NC woman rescues, rehabilitates all types of birds
GREENVILLE — The thump was a familiar sound to Cherry Oaks resident Billie Lennon. A bird had struck the large window in her den and was lying stunned on the ground.
It appeared the bird was injured, Lennon said, and she was unsure who could help. A dog or cat could be turned over to the Humane Society of Eastern Carolina, she thought, but who took care of injured birds.
After a few telephone calls, Lennon was on the phone with Pepper Assafi.
"What was phenomenal was I told her where I was and she said, 'I'll be there shortly,'" Lennon said. "Twenty minutes later, she was here."
Assafi has earned the title "Bird Queen" for her work in rescuing and rehabilitating all types of domestic and wild birds.
She has had up to 70 birds in her care at one time. Most are being watched by friends and family because she needed an exterminator and decided to use the time to renovate her bird room.
"Birds make wonderful companions," she said. "A bird is so intelligent; it's a family member."
The mistake people make is not recognizing birds need the love and attention a person would give a child or a spouse, she said.
"A lot of people get large birds because they want a talking bird, but a talking bird is very intelligent," she said. "It's like having a 2-year-old who'll never grow up."
Birds are flock animals and need to be part of a group, Assafi said. If a bird owner doesn't let the animal out of its cage, doesn't talk to or interact with the bird daily, it will become agitated and aggressive.
One of her birds, Morocco, a Senegal parrot that comes from west Africa, was attacked and plucked by a female his owner tried to introduce as his mate. He is partially covered in down and occasionally has a scruffy look.
"I call him pretty bird because people will look at him and say 'what's wrong with him, why does he look like that?'" Assafi once asked a friend to leave her home because the woman was continuously disparaging Morocco's looks and she didn't want him to feel bad.
The 48-year-old former nurse always loved animals.
"I don't know if it's genetic. My grandfather always had dogs. My mother always loved animals," she said. "My father would always watch 'Mutual of Omaha's Wild Kingdom' (a wildlife television program). The first magazine I remember seeing was National Geographic."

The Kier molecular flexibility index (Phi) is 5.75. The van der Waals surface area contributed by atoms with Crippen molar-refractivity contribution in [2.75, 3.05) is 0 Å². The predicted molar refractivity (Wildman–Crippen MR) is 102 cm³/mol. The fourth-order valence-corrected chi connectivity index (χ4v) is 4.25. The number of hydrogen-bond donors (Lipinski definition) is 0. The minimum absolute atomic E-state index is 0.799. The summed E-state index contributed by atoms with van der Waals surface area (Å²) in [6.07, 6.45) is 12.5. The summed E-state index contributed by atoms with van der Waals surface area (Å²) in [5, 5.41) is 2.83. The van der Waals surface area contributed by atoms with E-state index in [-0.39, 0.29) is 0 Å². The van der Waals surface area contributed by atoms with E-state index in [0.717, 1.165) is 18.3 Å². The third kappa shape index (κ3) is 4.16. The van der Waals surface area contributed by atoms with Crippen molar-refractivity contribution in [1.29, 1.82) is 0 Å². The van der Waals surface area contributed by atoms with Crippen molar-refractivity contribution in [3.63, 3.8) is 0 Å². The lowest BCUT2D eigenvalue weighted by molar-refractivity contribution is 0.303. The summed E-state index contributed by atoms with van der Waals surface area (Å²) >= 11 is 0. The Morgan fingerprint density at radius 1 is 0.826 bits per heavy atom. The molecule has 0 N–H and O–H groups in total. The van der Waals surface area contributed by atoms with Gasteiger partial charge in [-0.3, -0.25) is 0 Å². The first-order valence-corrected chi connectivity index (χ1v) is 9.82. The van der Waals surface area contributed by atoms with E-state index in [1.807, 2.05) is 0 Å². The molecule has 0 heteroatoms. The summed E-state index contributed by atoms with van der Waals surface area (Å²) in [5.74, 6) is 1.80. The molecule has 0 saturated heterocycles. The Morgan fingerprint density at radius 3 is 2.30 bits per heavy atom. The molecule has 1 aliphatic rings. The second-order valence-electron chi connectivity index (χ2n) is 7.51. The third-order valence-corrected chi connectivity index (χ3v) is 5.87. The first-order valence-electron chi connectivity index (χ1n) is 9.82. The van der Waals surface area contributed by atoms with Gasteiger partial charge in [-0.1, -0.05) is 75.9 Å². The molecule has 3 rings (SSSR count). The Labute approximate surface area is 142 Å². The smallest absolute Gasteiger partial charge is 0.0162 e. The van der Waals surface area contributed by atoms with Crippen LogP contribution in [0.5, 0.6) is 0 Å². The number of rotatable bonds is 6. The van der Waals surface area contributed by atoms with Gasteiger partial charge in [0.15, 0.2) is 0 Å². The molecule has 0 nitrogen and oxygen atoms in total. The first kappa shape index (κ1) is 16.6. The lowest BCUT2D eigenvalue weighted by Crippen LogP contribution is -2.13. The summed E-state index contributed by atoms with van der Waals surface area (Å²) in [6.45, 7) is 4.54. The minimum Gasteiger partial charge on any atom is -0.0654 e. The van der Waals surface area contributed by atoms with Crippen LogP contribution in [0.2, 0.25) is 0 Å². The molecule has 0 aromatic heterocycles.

Her father was in the military and the family lived throughout the United States and overseas.
"I was like Elly May (the animal-loving member of 'The Beverly Hillbillies')," Assafi said. "If I found a baby bird that fell out of a nest, I would bring it home. My parents were very sweet."
Along with the birds, she also brought home lizards, turtles and an occasional squirrel.
Her mother tried putting her foot down when the first squirrel made its appearance, fearing it would bite Assafi. Her father's attitude was, if the squirrel did bite, they' would take Assafi to the doctor.
Assafi's love of birds never abated, and she became a breeder. She also bred snakes and some larger reptiles, always keeping them separate from the birds.
Assafi and her then-5-year-old son, Aaron, moved to Greenville in 1999 because she loved North Carolina's family-centered culture. She had graduated from J.H. Rose High School and remembered the city was a good place for families.
Eventually, friends introduced her to Rachid Assafi. He was a nice man who loved animals, especially cats. But he gave up the cats when they married.
Assafi devoted herself to full-time bird care after 2005 when she was diagnosed with systemic lupus, an autoimmune disease that causes the immune system to attack the body's cells and tissue, causing inflammation and tissue damage.
"I said, 'You know what, I'm going to do what I love,'" she said.
"I have my husband, he gives me meaning, my child," Assafi said. "But caring for these birds, it makes me think I have a purpose."
Assafi had become friends with the staff at several local pet stores and veterinarian offices.
Sampson, a rescued cockatoo, helped with the introductions. Assafi will put Sampson on a leash and they will walk through a pet store. He will walk down an aisle and call out "momma" or he will stop in front of a group, bow and say a few words.
The pet store staff started referring people having problems with their pet birds to Assafi. From that, people who found injured birds would call or bring the animals to her. She also volunteers with the Eastern Wildlife Center, which cares for and rehabilitates wild animals.
Assafi said she learned how to care for injured animals by watching animals experts like Jack Hanna and the late Marlin Perkins and taking classes in animal rehabilitation. The Internet also is an invaluable resource, she said.
When her illness flairs up Assafi makes adjustments that allow her to continue caring for the birds. She will set up low tables around her bed to care for baby birds, and her cousin and mother will help feed the other birds.
When Assafi arrived at the Lennon house, the little wren had been on the ground for about an hour. When she approached the bird he pecked her then hopped into nearby bushes. Assafi assured the Lennons that if he was moving, he would be all right.
"She was so delightful, and the fact that at the drop of a hat she came over ... that someone is willing to take care of all God's creatures is sort of a blessing and is what defines a very good human being," Lennon said.
Assafi said anyone who finds an injured bird in need of assistance can call or text her at 252-341-8248. Anyone with questions about caring for their bird or who wants more information before purchasing or adopting a bird can either call or send an email to bird-queen(at)hotmail.com.